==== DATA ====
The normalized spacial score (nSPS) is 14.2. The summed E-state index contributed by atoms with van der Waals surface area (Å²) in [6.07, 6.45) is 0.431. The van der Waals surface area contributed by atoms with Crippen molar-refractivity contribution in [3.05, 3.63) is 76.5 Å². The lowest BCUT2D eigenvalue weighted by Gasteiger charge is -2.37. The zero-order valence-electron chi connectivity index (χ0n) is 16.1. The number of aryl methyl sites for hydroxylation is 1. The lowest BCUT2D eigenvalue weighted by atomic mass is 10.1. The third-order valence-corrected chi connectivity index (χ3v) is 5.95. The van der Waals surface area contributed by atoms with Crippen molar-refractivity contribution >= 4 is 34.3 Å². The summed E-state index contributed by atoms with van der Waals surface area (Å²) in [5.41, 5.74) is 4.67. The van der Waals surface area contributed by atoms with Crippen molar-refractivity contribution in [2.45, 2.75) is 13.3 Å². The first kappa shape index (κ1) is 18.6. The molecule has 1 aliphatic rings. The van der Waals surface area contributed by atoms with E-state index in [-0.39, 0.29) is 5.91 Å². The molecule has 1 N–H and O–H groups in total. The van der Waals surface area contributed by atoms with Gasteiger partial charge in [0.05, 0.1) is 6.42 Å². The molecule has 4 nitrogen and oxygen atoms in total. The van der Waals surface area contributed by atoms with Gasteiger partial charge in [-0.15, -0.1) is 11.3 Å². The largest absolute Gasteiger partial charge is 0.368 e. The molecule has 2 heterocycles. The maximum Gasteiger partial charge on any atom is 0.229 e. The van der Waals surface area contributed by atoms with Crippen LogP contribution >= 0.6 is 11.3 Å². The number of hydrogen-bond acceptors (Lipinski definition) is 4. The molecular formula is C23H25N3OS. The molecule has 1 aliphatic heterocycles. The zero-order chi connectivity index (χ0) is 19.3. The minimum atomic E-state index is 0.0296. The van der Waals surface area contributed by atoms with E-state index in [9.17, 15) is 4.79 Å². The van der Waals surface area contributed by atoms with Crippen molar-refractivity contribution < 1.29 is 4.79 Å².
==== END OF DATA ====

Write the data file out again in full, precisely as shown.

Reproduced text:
The normalized spacial score (nSPS) is 14.2. The summed E-state index contributed by atoms with van der Waals surface area (Å²) in [6.07, 6.45) is 0.431. The van der Waals surface area contributed by atoms with Crippen molar-refractivity contribution in [3.05, 3.63) is 76.5 Å². The lowest BCUT2D eigenvalue weighted by Gasteiger charge is -2.37. The zero-order valence-electron chi connectivity index (χ0n) is 16.1. The number of aryl methyl sites for hydroxylation is 1. The lowest BCUT2D eigenvalue weighted by atomic mass is 10.1. The third-order valence-corrected chi connectivity index (χ3v) is 5.95. The van der Waals surface area contributed by atoms with Crippen molar-refractivity contribution >= 4 is 34.3 Å². The summed E-state index contributed by atoms with van der Waals surface area (Å²) in [5.41, 5.74) is 4.67. The van der Waals surface area contributed by atoms with Crippen molar-refractivity contribution in [2.45, 2.75) is 13.3 Å². The first kappa shape index (κ1) is 18.6. The molecule has 1 aliphatic rings. The van der Waals surface area contributed by atoms with E-state index in [-0.39, 0.29) is 5.91 Å². The molecule has 1 N–H and O–H groups in total. The van der Waals surface area contributed by atoms with Gasteiger partial charge in [0.05, 0.1) is 6.42 Å². The molecule has 4 nitrogen and oxygen atoms in total. The van der Waals surface area contributed by atoms with Gasteiger partial charge in [-0.15, -0.1) is 11.3 Å². The largest absolute Gasteiger partial charge is 0.368 e. The molecule has 2 heterocycles. The maximum Gasteiger partial charge on any atom is 0.229 e. The van der Waals surface area contributed by atoms with Crippen LogP contribution >= 0.6 is 11.3 Å². The number of hydrogen-bond acceptors (Lipinski definition) is 4. The molecular formula is C23H25N3OS. The molecule has 1 aliphatic heterocycles. The zero-order chi connectivity index (χ0) is 19.3. The minimum atomic E-state index is 0.0296. The van der Waals surface area contributed by atoms with E-state index in [9.17, 15) is 4.79 Å². The van der Waals surface area contributed by atoms with Crippen molar-refractivity contribution < 1.29 is 4.79 Å².